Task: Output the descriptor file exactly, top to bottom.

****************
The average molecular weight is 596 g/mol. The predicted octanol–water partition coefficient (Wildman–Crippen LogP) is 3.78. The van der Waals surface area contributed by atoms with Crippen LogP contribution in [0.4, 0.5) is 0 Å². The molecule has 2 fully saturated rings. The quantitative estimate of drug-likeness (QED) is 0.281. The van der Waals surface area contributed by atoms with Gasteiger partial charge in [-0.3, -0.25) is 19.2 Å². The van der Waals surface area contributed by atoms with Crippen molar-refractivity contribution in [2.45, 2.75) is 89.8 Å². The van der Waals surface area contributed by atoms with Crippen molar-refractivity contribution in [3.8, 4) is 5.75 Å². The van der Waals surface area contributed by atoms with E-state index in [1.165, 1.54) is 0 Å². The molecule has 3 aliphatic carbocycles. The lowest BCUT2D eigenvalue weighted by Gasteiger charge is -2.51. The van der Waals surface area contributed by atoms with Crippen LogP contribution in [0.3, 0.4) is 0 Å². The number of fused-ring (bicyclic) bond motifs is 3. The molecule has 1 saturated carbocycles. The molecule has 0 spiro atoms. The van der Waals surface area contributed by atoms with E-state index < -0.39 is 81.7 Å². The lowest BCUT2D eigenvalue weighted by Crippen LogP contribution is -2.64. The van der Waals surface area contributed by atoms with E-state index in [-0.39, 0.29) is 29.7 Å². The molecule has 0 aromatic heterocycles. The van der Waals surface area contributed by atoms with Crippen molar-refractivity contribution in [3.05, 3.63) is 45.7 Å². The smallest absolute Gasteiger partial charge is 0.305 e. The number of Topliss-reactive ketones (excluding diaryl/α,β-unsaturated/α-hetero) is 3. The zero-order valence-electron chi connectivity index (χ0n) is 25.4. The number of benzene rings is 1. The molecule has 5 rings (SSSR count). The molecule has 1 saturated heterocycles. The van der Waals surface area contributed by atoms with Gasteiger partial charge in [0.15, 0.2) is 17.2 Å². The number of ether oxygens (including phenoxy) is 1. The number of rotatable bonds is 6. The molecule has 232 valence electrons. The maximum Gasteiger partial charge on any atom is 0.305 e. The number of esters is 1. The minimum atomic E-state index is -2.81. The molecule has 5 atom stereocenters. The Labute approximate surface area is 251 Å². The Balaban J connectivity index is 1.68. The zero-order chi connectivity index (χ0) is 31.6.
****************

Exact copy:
The average molecular weight is 596 g/mol. The predicted octanol–water partition coefficient (Wildman–Crippen LogP) is 3.78. The van der Waals surface area contributed by atoms with Crippen LogP contribution in [0.4, 0.5) is 0 Å². The molecule has 2 fully saturated rings. The quantitative estimate of drug-likeness (QED) is 0.281. The van der Waals surface area contributed by atoms with Gasteiger partial charge in [-0.3, -0.25) is 19.2 Å². The van der Waals surface area contributed by atoms with Crippen molar-refractivity contribution in [2.45, 2.75) is 89.8 Å². The van der Waals surface area contributed by atoms with Crippen molar-refractivity contribution in [3.8, 4) is 5.75 Å². The van der Waals surface area contributed by atoms with E-state index in [1.165, 1.54) is 0 Å². The molecule has 3 aliphatic carbocycles. The lowest BCUT2D eigenvalue weighted by Gasteiger charge is -2.51. The van der Waals surface area contributed by atoms with Crippen LogP contribution in [0.3, 0.4) is 0 Å². The number of fused-ring (bicyclic) bond motifs is 3. The molecule has 1 saturated carbocycles. The molecule has 0 spiro atoms. The van der Waals surface area contributed by atoms with E-state index < -0.39 is 81.7 Å². The lowest BCUT2D eigenvalue weighted by Crippen LogP contribution is -2.64. The van der Waals surface area contributed by atoms with E-state index in [-0.39, 0.29) is 29.7 Å². The molecule has 0 aromatic heterocycles. The van der Waals surface area contributed by atoms with Crippen molar-refractivity contribution in [3.05, 3.63) is 45.7 Å². The smallest absolute Gasteiger partial charge is 0.305 e. The number of Topliss-reactive ketones (excluding diaryl/α,β-unsaturated/α-hetero) is 3. The zero-order valence-electron chi connectivity index (χ0n) is 25.4. The number of benzene rings is 1. The molecule has 5 rings (SSSR count). The molecule has 1 saturated heterocycles. The van der Waals surface area contributed by atoms with Gasteiger partial charge in [0.15, 0.2) is 17.2 Å². The number of ether oxygens (including phenoxy) is 1. The number of rotatable bonds is 6. The molecule has 232 valence electrons. The maximum Gasteiger partial charge on any atom is 0.305 e. The number of esters is 1. The minimum atomic E-state index is -2.81. The molecule has 5 atom stereocenters. The Labute approximate surface area is 251 Å². The Balaban J connectivity index is 1.68. The zero-order chi connectivity index (χ0) is 31.6.